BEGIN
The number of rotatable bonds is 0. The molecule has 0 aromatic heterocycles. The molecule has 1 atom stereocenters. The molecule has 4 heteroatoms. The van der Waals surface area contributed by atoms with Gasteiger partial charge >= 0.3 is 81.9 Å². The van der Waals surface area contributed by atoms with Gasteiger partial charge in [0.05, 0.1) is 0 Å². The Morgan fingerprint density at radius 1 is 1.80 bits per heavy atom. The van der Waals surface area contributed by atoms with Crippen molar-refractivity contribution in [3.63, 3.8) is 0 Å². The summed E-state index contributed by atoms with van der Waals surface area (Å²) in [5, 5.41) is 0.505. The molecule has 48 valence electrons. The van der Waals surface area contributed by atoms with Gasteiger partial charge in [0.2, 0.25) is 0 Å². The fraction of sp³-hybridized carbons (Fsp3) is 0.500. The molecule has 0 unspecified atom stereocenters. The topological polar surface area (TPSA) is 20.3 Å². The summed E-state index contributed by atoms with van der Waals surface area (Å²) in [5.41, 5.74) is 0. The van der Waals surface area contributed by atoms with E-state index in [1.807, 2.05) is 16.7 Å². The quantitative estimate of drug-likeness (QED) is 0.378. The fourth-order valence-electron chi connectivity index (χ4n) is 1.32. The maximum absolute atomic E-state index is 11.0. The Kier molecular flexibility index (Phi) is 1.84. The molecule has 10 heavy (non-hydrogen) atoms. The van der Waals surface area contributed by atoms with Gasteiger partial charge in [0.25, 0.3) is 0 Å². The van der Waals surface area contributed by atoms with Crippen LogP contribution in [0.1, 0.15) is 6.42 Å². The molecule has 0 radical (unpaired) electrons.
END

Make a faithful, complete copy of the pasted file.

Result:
The number of rotatable bonds is 0. The molecule has 0 aromatic heterocycles. The molecule has 1 atom stereocenters. The molecule has 4 heteroatoms. The van der Waals surface area contributed by atoms with Gasteiger partial charge >= 0.3 is 81.9 Å². The van der Waals surface area contributed by atoms with Gasteiger partial charge in [0.05, 0.1) is 0 Å². The Morgan fingerprint density at radius 1 is 1.80 bits per heavy atom. The van der Waals surface area contributed by atoms with Crippen molar-refractivity contribution in [3.63, 3.8) is 0 Å². The summed E-state index contributed by atoms with van der Waals surface area (Å²) in [5, 5.41) is 0.505. The molecule has 48 valence electrons. The van der Waals surface area contributed by atoms with Gasteiger partial charge in [0.2, 0.25) is 0 Å². The fraction of sp³-hybridized carbons (Fsp3) is 0.500. The molecule has 0 unspecified atom stereocenters. The topological polar surface area (TPSA) is 20.3 Å². The summed E-state index contributed by atoms with van der Waals surface area (Å²) in [5.41, 5.74) is 0. The van der Waals surface area contributed by atoms with E-state index in [1.807, 2.05) is 16.7 Å². The quantitative estimate of drug-likeness (QED) is 0.378. The fourth-order valence-electron chi connectivity index (χ4n) is 1.32. The maximum absolute atomic E-state index is 11.0. The Kier molecular flexibility index (Phi) is 1.84. The molecule has 10 heavy (non-hydrogen) atoms. The van der Waals surface area contributed by atoms with Gasteiger partial charge in [0.25, 0.3) is 0 Å². The van der Waals surface area contributed by atoms with Crippen LogP contribution in [0.1, 0.15) is 6.42 Å². The molecule has 0 radical (unpaired) electrons.